The effect of transcranial direct current stimulation (tDCS) on food craving, reward and appetite in a healthy population

Research output: Contribution to journalArticlepeer-review

Original languageEnglish
Article number105004
JournalAppetite
Volume157
Early online date14 Oct 2020
DOIs
Publication statusE-pub ahead of print - 14 Oct 2020
The ability to control hedonic appetite is associated with executive functioning originating in the prefrontal cortex (PFC). The rewarding components of food can override homeostatic mechanisms, potentiating obesogenic behaviours. Indeed, those susceptible to overconsumption appear to have PFC hypo-activation. Transcranial direct current stimulation (tDCS) over the dorsolateral PFC (DLPFC) has been shown to reduce food craving and consumption, potentially via attenuating this reward response. We examined the effects of stimulation on food reward and craving using a healthy-weight cohort. This study is amongst the first to explore the effects of tDCS on explicit and implicit components of reward for different food categories. Twenty-one healthy-weight participants (24 ± 7 years, 22.8 ± 2.3 kg·m-2) completed two sessions involving double-blind, randomised and counterbalanced anodal or sham tDCS over the right DLPFC, at 2 milliampere for 20 minutes. Food craving (Food Craving Questionnaire-State), reward (Leeds Food Preference Questionnaire), and subjective appetite (100 mm visual analogue scales) were measured pre- and post-tDCS. Eating behaviour trait susceptibility was assessed using the Three Factor Eating Questionnaire-Short Form, Control of Eating Questionnaire, and Food Craving Questionnaire-Trait-reduced. Stimulation did not alter food craving, reward or appetite in healthy-weight participants who displayed low susceptibility to overconsumption, with low trait craving, good craving control, and low uncontrolled eating and emotional eating behaviour. Implicit and explicit reward were reliable measures of hedonic appetite, suggesting these are robust targets for future tDCS research. These findings suggest that applying tDCS over the DLPFC does not change food reward response in individuals not at risk for overconsumption, and future work should focus on those at risk of overconsumption who may be more responsive to the effects of tDCS on hedonic appetite.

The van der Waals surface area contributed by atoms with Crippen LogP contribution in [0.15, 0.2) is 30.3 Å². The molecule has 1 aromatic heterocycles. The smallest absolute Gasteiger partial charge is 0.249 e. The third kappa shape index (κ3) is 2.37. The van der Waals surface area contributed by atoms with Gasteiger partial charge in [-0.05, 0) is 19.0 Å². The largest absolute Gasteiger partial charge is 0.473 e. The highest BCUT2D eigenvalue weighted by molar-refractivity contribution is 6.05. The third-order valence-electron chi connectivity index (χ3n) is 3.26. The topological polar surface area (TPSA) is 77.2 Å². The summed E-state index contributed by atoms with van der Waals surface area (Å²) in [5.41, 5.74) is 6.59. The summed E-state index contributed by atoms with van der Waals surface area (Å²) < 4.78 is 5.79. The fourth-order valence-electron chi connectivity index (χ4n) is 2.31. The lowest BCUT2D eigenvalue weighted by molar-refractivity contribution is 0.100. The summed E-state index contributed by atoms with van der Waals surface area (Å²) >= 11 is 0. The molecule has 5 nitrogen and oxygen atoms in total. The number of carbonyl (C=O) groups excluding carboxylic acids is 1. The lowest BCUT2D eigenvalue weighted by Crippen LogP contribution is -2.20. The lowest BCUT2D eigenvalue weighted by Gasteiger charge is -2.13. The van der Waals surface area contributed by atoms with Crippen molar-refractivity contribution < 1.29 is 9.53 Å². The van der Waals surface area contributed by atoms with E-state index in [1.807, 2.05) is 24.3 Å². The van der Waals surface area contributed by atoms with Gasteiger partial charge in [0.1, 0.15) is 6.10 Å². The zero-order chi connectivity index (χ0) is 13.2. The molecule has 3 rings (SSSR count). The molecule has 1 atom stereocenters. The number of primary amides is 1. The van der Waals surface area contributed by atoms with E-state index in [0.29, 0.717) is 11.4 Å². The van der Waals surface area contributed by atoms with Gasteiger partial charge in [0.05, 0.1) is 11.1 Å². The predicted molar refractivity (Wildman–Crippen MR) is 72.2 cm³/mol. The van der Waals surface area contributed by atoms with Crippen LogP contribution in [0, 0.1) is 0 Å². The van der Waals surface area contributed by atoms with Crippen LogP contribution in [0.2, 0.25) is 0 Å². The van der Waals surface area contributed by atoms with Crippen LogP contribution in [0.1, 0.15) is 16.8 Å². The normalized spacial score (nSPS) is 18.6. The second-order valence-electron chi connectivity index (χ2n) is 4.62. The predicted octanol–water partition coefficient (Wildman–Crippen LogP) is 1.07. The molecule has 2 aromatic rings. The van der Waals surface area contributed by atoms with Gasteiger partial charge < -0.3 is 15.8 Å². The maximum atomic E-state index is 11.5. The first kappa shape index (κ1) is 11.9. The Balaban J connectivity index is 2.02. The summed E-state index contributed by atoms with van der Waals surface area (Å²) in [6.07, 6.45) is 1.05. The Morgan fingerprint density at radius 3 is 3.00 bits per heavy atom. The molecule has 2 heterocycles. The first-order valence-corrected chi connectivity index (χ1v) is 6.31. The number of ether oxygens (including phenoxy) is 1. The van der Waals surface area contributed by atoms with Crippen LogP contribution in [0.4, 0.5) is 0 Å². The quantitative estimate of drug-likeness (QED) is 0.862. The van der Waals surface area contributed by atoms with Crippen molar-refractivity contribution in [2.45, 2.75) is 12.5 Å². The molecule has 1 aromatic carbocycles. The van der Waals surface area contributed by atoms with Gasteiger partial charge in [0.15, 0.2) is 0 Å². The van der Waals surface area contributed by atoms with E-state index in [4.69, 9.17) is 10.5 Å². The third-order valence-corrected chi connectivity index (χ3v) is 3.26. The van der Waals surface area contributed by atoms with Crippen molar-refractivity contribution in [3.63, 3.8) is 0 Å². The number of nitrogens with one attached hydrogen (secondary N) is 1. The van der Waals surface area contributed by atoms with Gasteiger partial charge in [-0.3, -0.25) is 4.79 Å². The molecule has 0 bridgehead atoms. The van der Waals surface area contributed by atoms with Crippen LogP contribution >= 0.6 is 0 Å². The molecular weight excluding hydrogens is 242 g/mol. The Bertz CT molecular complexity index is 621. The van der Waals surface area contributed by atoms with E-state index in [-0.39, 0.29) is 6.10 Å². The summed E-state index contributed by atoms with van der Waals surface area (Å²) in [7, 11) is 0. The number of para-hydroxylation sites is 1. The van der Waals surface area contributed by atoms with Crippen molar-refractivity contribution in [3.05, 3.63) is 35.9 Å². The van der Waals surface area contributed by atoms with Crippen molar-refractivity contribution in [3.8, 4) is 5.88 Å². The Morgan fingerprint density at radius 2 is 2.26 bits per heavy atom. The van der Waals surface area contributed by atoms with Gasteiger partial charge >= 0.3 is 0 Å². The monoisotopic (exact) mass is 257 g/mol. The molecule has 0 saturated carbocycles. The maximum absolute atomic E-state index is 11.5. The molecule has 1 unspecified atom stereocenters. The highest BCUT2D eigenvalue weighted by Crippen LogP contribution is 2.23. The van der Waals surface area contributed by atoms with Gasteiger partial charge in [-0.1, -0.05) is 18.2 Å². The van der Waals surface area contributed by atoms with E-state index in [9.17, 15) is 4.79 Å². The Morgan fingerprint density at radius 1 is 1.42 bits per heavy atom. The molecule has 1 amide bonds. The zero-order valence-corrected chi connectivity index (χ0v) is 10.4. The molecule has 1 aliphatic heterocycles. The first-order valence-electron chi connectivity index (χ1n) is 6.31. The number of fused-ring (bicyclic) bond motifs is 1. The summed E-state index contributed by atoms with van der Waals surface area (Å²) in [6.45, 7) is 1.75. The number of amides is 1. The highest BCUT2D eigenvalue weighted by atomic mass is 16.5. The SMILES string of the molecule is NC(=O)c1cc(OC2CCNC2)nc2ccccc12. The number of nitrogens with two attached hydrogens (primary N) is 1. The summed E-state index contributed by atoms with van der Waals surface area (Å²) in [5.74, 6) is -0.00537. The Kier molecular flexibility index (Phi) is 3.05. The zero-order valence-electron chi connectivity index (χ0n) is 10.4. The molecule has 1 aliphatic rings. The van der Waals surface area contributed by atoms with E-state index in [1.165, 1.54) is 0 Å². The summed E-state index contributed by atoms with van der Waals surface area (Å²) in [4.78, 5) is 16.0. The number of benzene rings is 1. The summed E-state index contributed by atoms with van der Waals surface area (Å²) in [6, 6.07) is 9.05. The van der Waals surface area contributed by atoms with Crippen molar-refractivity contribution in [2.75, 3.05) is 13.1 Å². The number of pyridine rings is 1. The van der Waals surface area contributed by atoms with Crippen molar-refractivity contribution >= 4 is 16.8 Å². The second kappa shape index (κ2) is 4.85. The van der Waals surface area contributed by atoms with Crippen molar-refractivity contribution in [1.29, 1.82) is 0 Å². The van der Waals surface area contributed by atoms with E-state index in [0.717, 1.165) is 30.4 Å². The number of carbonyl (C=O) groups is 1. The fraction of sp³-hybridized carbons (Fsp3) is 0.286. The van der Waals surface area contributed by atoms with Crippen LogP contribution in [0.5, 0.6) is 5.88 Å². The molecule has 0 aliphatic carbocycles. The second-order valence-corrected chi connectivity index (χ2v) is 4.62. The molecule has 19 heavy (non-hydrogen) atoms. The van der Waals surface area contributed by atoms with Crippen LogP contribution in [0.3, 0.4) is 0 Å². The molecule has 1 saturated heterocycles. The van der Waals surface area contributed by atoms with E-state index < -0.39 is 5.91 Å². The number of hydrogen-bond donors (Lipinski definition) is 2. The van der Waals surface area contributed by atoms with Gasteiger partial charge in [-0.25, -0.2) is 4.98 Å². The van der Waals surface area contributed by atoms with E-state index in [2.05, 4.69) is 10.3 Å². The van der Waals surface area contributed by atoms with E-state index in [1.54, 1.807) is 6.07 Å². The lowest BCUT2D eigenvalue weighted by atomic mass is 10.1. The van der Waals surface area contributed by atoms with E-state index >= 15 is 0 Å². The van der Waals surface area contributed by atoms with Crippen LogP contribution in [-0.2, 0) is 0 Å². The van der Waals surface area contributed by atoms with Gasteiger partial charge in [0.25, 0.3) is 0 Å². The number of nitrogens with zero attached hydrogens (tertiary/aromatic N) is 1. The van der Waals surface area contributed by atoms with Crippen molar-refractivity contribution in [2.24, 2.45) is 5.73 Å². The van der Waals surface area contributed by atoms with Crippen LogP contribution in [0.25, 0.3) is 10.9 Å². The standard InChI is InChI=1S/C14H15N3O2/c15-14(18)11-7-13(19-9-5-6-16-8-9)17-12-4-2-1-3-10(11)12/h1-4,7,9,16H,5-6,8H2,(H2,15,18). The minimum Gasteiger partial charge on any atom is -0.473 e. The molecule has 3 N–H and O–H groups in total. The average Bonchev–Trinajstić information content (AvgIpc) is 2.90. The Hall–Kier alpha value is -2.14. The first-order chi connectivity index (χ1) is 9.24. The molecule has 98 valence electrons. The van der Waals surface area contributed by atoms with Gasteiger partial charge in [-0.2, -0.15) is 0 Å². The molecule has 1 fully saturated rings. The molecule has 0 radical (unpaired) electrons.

Research areas

  • Appetite control;, Dorsolateral prefrontal cortex, Neuromodulation, Food Craving, Food reward

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External organisations

  • Brunel University

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